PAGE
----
Photography, introverts and parties

Solitude

I’m so happy to have discovered the Introvert’s Corner section on the Psychology Today website; it makes me feel a lot less like an oddball than I usually do.  I once filled in a questionnaire on introversion and I was practically off the scale on some of the parameters.   My introvert traits often perplex and puzzle the extravert people in my life, who mostly don’t understand that I’m just wired differently.  For every three extraverts in the world, there’s just one introvert, so we’re seriously outnumbered and usually more than a little bit misunderstood.

In case you’re an extravert yourself, let me just clear up a few misconceptions.  We’re not people haters – we often love people but only in small doses and in ones, twos or threes rather than large numbers.  We prefer peace and quiet, because loudness simply overwhelms our more delicate nervous systems and we can’t think straight.  And we love to talk, but only about things that really interest us and when we feel we’ve got something to say – you can’t shut us up when that happens.  We’re not shy people (well we can be, but it doesn’t go with the territory) and we’re often very friendly and sociable (just not 24/7).

The big, big difference between us and extraverts is that even when we have the kind of people contact we enjoy, our energy is drained by it, but extraverts actually gain energy from being around others.  For that reason we need to spend much more time alone to recharge our batteries.

Parties are not our idea of fun

Because of all this, our idea of fun is a lot different from an extravert’s notion of the same thing.  We loathe parties.  We understand that extravert people have a lot of fun that way, but we just don’t. We’d rather have root canal work than have to go a party (especially as you don’t have to make small talk when your mouth’s full of dental instruments).  Parties are noisy, you can’t have any sort of in-depth conversation at them (which is the kind we like), and even worse, you have to try and look as if you’re having a good time even when you’re very definitely not.  On top of that, we find parties and most social things involving large groups of people, well…… quite boring, really.  We tend to have a low tolerance for small talk, and we’d much rather be doing something other than standing around, struggling to have banal conversations over wincingly loud music.  And when we say doing something, that could just be thinking – we usually have a lot going on in our heads.

So what does this have to do with photography?

I’ve found that being a photographer helps a lot when it comes to finding a way of surviving these things.  A camera – particularly the serious DSLR kind – makes me look as if I have a purpose and gives me something to do.  It means I can talk as little or as much as I want to, wander around or sit on the edges if I like, and when it’s all over I can present the host with some nice images of their ‘do’, which usually goes down very well.  And not least, it gives me something absorbing and interesting to do that doesn’t make me look rude.  Result!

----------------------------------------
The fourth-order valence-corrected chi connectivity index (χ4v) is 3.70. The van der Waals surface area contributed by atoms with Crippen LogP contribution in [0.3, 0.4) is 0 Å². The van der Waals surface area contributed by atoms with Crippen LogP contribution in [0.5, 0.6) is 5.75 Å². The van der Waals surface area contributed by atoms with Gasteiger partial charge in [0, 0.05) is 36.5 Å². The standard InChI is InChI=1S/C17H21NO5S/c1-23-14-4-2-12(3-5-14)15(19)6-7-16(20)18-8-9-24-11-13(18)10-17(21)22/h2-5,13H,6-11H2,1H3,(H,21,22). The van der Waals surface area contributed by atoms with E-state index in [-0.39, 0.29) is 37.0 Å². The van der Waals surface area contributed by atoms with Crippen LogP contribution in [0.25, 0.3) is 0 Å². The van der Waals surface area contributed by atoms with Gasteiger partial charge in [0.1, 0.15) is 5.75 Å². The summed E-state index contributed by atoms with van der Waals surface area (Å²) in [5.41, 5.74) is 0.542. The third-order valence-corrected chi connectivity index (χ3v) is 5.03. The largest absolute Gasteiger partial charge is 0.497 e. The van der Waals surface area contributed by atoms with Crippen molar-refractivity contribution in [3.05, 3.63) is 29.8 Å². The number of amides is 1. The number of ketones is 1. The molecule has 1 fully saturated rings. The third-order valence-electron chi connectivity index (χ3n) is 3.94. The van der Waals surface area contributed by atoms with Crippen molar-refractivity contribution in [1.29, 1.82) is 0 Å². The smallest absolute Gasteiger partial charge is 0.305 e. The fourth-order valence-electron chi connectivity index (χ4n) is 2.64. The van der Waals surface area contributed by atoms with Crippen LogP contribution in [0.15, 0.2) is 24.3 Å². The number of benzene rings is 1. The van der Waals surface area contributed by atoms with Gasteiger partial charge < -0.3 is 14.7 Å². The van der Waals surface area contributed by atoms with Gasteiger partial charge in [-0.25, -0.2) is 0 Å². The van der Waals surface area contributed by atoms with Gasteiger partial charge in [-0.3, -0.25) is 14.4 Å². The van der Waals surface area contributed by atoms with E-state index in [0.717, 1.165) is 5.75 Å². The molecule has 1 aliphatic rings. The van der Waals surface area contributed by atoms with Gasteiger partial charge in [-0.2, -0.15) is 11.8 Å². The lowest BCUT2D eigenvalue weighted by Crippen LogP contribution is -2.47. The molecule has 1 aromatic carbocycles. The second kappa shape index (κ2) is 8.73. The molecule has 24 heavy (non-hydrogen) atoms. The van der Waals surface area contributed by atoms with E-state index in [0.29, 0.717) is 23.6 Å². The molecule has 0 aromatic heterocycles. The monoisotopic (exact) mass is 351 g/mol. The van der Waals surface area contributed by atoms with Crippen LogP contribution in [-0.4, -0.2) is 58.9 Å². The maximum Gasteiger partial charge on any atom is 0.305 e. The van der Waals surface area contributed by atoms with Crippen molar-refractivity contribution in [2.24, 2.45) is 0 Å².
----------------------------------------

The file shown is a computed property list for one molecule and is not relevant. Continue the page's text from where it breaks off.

Once I got over the initial stages of learning how to take photos – when I used to feel that people were looking at me and my DSLR and imagining I actually knew what I was doing, when I was all too aware that I didn’t – the camera became a great tool both to hide behind and to make connections with.  I attract attention because of it, but it gives me a role to play and I find that reassuring.  It gives people something to ask you about, and a reason to speak to you.  (I may not be big on small talk but a little bit of it does make the world a nicer place.)

It’s probably not the same for all introverts.  Most introverts hate being the centre of attention or indeed attracting attention to themselves in any way whatsoever.  For myself, I don’t mind as long as I have a role to play.  I’m happy and comfortable being a photographer, or a tutor, or a hander-round of canapés, but without being able to wear the role like a protective cloak I quickly feel exposed and lost in large gatherings. That kind of social interaction is deeply unsatisfying to me and it takes huge amounts of energy for me to try to fit in, but if I don’t make the effort I look and feel like a spare part.  Having a role to play takes that kind of pressure off.

For me, at least, photography hasn’t just given me the creative outlet I always yearned for, it’s also stopped me feeling like quite such a party pooper (although I’d still much rather not go!)